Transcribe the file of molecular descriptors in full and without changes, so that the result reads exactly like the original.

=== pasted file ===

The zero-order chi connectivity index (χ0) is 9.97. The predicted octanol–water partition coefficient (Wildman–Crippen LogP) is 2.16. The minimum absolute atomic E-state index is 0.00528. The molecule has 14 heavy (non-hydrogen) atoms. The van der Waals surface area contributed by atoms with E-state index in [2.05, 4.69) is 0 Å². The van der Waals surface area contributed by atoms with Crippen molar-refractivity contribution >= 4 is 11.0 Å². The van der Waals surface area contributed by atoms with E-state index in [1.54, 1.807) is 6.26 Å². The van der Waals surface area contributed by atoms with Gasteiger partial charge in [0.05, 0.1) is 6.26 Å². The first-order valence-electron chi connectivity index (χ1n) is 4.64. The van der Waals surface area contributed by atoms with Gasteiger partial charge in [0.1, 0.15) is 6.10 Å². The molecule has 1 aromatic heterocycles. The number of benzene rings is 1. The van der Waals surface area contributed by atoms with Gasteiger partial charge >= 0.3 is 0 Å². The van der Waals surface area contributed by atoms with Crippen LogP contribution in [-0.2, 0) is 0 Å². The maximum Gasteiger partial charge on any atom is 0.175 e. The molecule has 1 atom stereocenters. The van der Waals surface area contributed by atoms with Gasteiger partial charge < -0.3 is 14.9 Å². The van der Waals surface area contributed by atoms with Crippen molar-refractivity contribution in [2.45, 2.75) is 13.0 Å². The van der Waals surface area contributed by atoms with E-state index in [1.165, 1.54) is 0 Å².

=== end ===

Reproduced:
The zero-order chi connectivity index (χ0) is 9.97. The predicted octanol–water partition coefficient (Wildman–Crippen LogP) is 2.16. The minimum absolute atomic E-state index is 0.00528. The molecule has 14 heavy (non-hydrogen) atoms. The van der Waals surface area contributed by atoms with E-state index in [2.05, 4.69) is 0 Å². The van der Waals surface area contributed by atoms with Crippen molar-refractivity contribution >= 4 is 11.0 Å². The van der Waals surface area contributed by atoms with E-state index in [1.54, 1.807) is 6.26 Å². The van der Waals surface area contributed by atoms with Gasteiger partial charge in [0.05, 0.1) is 6.26 Å². The first-order valence-electron chi connectivity index (χ1n) is 4.64. The van der Waals surface area contributed by atoms with Gasteiger partial charge in [0.1, 0.15) is 6.10 Å². The molecule has 1 aromatic heterocycles. The number of benzene rings is 1. The van der Waals surface area contributed by atoms with Gasteiger partial charge >= 0.3 is 0 Å². The van der Waals surface area contributed by atoms with Crippen LogP contribution in [-0.2, 0) is 0 Å². The maximum Gasteiger partial charge on any atom is 0.175 e. The molecule has 1 atom stereocenters. The van der Waals surface area contributed by atoms with Gasteiger partial charge < -0.3 is 14.9 Å². The van der Waals surface area contributed by atoms with Crippen molar-refractivity contribution in [2.45, 2.75) is 13.0 Å². The van der Waals surface area contributed by atoms with E-state index in [1.165, 1.54) is 0 Å².